1 Samuel 16:1-13
March 19, 2023
And Nobody Believed Him
In the name of the Father, and the Son, and the Holy Spirit. Amen.
Where as last week we had the longest conversation Jesus has with anyone in the entire NT canon, this week, we see Jesus’s part is very minor and the man that Jesus has healed is really the main character. Just like the woman at the well did not have her named revealed, neither does John reveal this man’s name either. He is always just the blind man. I find it a bit odd and somewhat insulting that nobody bothered to ask the man his name. They are, instead, too busy arguing about being healed on the sabbath and about the man who healed him that nobody cared to ask him his name. Not even his own parents call the blind man by his given name.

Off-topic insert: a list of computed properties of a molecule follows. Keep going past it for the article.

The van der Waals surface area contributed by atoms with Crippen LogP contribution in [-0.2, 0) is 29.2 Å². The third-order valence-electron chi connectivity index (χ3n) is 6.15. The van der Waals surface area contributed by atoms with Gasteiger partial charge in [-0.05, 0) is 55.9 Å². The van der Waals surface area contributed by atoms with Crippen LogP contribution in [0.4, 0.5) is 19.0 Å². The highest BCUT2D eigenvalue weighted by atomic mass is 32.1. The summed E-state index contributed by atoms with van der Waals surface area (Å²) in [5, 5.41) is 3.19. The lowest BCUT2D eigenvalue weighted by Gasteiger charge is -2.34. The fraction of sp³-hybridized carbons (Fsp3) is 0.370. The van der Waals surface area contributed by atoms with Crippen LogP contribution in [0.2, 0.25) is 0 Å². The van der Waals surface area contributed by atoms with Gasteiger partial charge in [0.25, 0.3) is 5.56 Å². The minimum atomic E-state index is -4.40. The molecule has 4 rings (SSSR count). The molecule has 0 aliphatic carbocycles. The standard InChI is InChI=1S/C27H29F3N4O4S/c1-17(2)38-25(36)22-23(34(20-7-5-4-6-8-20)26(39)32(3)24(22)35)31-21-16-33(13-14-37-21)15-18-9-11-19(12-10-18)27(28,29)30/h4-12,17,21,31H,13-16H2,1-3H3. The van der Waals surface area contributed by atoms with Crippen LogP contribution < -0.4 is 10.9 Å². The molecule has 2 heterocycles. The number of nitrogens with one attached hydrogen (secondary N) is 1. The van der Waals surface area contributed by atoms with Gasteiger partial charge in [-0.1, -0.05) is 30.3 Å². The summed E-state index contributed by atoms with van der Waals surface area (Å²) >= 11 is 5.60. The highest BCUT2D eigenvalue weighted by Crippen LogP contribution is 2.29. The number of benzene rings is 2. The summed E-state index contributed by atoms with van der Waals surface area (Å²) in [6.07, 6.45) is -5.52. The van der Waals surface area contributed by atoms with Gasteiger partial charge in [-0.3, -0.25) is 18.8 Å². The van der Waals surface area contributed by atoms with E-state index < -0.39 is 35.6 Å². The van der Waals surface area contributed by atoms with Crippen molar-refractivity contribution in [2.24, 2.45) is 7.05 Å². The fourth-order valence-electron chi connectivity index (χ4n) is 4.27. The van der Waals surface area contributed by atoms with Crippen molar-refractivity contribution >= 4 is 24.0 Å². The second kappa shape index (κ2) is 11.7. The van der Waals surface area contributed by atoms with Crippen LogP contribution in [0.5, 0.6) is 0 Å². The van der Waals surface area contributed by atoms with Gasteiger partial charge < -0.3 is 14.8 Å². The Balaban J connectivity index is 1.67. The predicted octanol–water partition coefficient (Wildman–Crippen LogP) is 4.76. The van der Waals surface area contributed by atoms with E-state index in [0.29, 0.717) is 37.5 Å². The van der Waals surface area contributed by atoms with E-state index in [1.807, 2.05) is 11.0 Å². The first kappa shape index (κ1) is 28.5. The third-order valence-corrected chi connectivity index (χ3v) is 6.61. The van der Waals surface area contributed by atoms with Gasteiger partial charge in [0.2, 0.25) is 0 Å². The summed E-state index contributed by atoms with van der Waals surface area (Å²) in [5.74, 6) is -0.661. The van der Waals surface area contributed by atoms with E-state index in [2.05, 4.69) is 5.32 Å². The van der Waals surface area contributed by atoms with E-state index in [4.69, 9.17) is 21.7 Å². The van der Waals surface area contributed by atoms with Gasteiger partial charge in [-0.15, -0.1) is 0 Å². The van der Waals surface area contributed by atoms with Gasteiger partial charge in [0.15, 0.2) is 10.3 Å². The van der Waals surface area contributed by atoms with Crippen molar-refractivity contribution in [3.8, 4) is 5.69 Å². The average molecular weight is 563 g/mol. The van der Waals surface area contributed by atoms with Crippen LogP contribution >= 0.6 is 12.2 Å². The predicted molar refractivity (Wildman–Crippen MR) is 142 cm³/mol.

The only way that we can define him is through his disability. In all the cultural competencies and sensitivity trainings that I had to go through, we are taught to never do this. We are taught to never look at someone’s limitation but rather, focus on their individuality—who they are rather than what they cannot do. Jesus healed a man who had been born blind and nobody wants to believe him - they only want to condemn him as a sinner. Which is also another thing worth noting - the reason they all believe that this man has been born blind is because of something his parents did. Unfortunately, this theology does have biblical roots and foundation. I wish it wasn't there but it is and frankly, this way of thinking is still use today, which I find even more despicable because frankly, we know better. In Exodus 34, God says "...the Lord, a God merciful and gracious, slow to anger, and abounding in steadfast love and faithfulness, keeping steadfast love for the thousandth generation, forgiving iniquity and transgression and sin, yet by no means clearing the guilty, but visiting the iniquity of the parents upon the children and the children’s children, to the third and the fourth generation.’ Most of us like only focus on the part that says if you don't keep God's word, you will suffer and your children will suffer, and their children will suffer, but what about the first part of this verse: a God merciful and gracious, slow to anger, and abounding in steadfast love and faithfulness, keeping steadfast love for the thousandth generation, forgiving iniquity and transgression and sin. We forget that part. We forget the part where God promises to forgive, is slow to anger, is abounding in steadfast love. We love to focus on the part about God’s vengeance. It makes us happy to think that God will punish our enemies, all who have done us wrong—That God will get you, but what happens when you are the one who is got? When you are born blind simply because of a genetics. As science has shown us, sometimes things like blindness happen for a variety of reasons…but it is no way indicative of our behavior or our parent’s behavior.